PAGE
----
Publication Date


Document Type


First Advisor

Hart, Ann M.

Degree Name

M.S. (Master of Science)

Legacy Department

School of Nursing


Nursing--Psychological aspects; Nurses--Attitudes


The purpose of this study was to investigate the relationship be­tween the level of self-esteem and the use of personal space by nurses It was theorized that nurses with high levels of self-esteem would maintain less interpersonal distance between themselves and a patient than nurses with low levels of self-esteem. The sample consisted of at Northern Illinois University. The Coopersmith Self-Esteem Inventory was administered to the sub­jects to obtain a self-esteem score for each individual. Two measures of personal space were obtained for each subject, using the approach technique in simulated nursing situations. The score obtained on the Self-Esteem Inventory and the two measures of personal space were the data analyzed. The means and standard deviations for each group of measures were calculated, and Pearson product-moment correlation coef­ficients were computed between the self-esteem scores and each of the two measures of personal space. Statistically significant negative correlations were revealed be­tween the self-esteem scores obtained for the subjects and the person­al space used by them in the simulated nursing situations. It was concluded from these results that nurses with high levels of self-­esteem are likely to use less personal space in nursing situations than nurses with low levels of self-esteem.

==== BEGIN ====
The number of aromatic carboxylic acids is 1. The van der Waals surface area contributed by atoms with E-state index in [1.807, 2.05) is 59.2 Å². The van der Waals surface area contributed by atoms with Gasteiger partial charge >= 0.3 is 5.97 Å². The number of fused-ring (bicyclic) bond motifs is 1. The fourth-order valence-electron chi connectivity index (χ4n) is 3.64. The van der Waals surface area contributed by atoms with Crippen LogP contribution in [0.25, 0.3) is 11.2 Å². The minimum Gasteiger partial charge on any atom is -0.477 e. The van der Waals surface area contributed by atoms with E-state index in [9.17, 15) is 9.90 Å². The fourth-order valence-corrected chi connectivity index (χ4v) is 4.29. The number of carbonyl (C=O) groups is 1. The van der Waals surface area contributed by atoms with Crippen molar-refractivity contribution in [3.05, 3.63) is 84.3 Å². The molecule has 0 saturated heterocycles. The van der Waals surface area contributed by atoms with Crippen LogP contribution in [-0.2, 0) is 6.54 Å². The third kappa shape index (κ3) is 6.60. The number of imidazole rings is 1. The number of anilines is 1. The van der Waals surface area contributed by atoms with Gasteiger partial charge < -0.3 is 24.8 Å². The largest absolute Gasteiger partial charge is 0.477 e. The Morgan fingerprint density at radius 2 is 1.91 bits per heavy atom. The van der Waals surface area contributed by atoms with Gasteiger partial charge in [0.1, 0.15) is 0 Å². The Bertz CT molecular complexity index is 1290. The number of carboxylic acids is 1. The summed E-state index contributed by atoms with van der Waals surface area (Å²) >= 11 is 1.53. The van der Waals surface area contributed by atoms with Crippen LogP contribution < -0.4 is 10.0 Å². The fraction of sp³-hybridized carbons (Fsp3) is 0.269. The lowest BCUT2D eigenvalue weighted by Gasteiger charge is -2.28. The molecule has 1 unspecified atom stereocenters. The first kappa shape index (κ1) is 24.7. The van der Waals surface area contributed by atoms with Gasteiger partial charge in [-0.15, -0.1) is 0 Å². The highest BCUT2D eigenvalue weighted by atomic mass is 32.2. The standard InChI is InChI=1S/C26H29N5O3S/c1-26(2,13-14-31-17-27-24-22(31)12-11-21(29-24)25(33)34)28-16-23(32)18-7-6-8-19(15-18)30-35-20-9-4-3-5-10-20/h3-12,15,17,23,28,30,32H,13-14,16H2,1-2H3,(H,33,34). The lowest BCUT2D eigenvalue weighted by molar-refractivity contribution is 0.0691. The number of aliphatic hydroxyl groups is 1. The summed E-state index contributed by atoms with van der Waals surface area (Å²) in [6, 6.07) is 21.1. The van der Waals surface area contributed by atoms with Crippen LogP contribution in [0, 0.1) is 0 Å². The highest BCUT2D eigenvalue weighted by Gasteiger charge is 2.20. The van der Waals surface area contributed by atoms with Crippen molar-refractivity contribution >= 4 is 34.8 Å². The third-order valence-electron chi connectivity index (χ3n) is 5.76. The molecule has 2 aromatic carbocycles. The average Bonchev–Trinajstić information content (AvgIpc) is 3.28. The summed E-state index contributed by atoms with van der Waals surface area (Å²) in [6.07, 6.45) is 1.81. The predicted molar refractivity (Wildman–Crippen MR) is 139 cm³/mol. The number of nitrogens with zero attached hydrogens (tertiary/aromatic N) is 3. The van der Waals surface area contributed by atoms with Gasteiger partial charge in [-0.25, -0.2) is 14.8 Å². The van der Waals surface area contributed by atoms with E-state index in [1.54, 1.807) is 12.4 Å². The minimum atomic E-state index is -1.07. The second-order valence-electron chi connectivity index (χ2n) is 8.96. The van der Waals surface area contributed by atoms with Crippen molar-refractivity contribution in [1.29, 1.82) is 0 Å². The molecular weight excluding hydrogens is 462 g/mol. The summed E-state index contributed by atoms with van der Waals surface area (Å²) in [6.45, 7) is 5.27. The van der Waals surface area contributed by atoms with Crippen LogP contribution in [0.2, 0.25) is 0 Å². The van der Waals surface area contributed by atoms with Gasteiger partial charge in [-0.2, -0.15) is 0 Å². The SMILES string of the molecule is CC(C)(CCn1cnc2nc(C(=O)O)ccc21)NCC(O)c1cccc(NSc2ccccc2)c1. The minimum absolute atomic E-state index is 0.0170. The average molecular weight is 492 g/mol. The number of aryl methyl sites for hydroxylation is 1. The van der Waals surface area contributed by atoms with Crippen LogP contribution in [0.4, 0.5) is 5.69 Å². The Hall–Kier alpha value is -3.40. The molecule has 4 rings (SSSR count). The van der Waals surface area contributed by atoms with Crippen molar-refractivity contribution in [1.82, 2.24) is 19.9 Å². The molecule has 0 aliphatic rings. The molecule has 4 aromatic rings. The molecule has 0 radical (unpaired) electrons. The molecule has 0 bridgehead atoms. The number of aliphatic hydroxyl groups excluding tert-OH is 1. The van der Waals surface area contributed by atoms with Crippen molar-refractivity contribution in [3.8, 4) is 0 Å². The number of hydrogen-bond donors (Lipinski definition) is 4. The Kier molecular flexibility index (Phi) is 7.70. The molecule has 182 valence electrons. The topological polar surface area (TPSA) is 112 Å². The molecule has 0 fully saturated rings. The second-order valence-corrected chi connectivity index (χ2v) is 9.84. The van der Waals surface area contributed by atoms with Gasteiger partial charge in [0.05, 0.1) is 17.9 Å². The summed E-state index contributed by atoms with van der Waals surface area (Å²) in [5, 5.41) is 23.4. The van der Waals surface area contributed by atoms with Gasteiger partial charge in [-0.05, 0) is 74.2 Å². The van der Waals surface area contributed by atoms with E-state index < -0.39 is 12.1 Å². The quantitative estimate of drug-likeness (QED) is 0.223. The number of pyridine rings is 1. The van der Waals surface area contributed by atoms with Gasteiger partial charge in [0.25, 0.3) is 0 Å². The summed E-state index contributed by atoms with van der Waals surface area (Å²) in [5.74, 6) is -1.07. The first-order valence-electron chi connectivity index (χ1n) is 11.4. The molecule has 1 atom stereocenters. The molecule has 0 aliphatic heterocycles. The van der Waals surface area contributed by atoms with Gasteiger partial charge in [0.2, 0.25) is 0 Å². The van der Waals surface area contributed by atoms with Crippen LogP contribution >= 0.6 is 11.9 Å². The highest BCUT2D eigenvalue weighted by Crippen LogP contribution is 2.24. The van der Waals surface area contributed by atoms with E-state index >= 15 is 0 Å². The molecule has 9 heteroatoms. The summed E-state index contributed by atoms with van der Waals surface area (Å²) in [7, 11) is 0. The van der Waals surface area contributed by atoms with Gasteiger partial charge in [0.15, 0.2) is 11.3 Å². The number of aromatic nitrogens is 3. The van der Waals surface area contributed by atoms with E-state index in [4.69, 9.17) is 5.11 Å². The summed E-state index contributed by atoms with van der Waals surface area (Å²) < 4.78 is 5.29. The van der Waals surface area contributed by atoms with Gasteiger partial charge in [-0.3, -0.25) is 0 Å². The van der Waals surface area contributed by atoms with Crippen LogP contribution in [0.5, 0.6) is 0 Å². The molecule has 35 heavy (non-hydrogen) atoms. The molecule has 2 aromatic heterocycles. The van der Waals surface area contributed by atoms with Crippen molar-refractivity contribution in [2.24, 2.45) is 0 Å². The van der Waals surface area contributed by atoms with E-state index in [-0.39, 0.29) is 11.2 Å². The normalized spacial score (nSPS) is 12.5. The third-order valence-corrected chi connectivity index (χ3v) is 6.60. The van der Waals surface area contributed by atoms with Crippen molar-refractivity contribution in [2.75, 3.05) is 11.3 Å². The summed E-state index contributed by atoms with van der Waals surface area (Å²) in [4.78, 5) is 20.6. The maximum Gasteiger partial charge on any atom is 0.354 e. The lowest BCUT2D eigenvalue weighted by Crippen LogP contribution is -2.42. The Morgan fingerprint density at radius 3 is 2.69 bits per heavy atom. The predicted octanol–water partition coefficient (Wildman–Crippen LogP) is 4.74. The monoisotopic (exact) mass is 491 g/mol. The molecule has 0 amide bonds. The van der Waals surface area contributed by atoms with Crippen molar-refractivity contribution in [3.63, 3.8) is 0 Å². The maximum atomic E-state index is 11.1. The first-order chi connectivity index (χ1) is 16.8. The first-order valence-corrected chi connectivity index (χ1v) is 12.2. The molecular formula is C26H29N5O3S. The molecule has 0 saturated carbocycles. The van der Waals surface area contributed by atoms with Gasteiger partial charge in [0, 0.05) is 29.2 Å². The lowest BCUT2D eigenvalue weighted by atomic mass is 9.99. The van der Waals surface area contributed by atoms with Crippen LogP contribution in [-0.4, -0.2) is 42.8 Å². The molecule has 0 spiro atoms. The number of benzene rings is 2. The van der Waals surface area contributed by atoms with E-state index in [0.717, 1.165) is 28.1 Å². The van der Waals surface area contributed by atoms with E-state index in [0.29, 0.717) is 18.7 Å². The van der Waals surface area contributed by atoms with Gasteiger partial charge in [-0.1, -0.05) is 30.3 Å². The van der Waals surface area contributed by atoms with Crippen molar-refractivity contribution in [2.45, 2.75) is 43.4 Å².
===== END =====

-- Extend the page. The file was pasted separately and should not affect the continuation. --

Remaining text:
Includes bibliographical references.


iv, 51 pages




Northern Illinois University

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